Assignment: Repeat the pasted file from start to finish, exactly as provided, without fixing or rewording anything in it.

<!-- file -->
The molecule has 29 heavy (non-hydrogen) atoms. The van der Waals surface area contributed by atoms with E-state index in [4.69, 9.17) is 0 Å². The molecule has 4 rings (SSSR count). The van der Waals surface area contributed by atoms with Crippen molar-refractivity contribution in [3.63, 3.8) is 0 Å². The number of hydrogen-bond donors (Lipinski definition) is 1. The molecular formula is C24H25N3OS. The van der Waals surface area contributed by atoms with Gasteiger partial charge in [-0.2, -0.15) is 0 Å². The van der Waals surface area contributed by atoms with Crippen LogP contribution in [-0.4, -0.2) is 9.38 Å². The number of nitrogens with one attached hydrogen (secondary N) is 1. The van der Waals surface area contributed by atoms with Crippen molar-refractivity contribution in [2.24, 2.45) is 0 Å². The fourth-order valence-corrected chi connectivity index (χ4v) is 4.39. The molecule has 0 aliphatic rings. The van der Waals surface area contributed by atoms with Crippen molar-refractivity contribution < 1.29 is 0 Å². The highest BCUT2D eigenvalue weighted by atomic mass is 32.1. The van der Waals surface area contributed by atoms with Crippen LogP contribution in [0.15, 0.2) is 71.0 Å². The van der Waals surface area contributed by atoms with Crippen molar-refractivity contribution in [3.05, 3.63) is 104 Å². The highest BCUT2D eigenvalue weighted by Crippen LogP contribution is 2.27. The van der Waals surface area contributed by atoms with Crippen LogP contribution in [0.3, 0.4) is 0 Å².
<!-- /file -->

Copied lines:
The molecule has 29 heavy (non-hydrogen) atoms. The van der Waals surface area contributed by atoms with E-state index in [4.69, 9.17) is 0 Å². The molecule has 4 rings (SSSR count). The van der Waals surface area contributed by atoms with Crippen molar-refractivity contribution in [3.63, 3.8) is 0 Å². The number of hydrogen-bond donors (Lipinski definition) is 1. The molecular formula is C24H25N3OS. The van der Waals surface area contributed by atoms with Gasteiger partial charge in [-0.2, -0.15) is 0 Å². The van der Waals surface area contributed by atoms with Crippen LogP contribution in [-0.4, -0.2) is 9.38 Å². The number of nitrogens with one attached hydrogen (secondary N) is 1. The van der Waals surface area contributed by atoms with Crippen molar-refractivity contribution in [2.24, 2.45) is 0 Å². The fourth-order valence-corrected chi connectivity index (χ4v) is 4.39. The molecule has 0 aliphatic rings. The van der Waals surface area contributed by atoms with Crippen molar-refractivity contribution < 1.29 is 0 Å². The highest BCUT2D eigenvalue weighted by atomic mass is 32.1. The van der Waals surface area contributed by atoms with Crippen LogP contribution in [0.15, 0.2) is 71.0 Å². The van der Waals surface area contributed by atoms with Crippen molar-refractivity contribution in [3.05, 3.63) is 104 Å². The highest BCUT2D eigenvalue weighted by Crippen LogP contribution is 2.27. The van der Waals surface area contributed by atoms with Crippen LogP contribution in [0.3, 0.4) is 0 Å².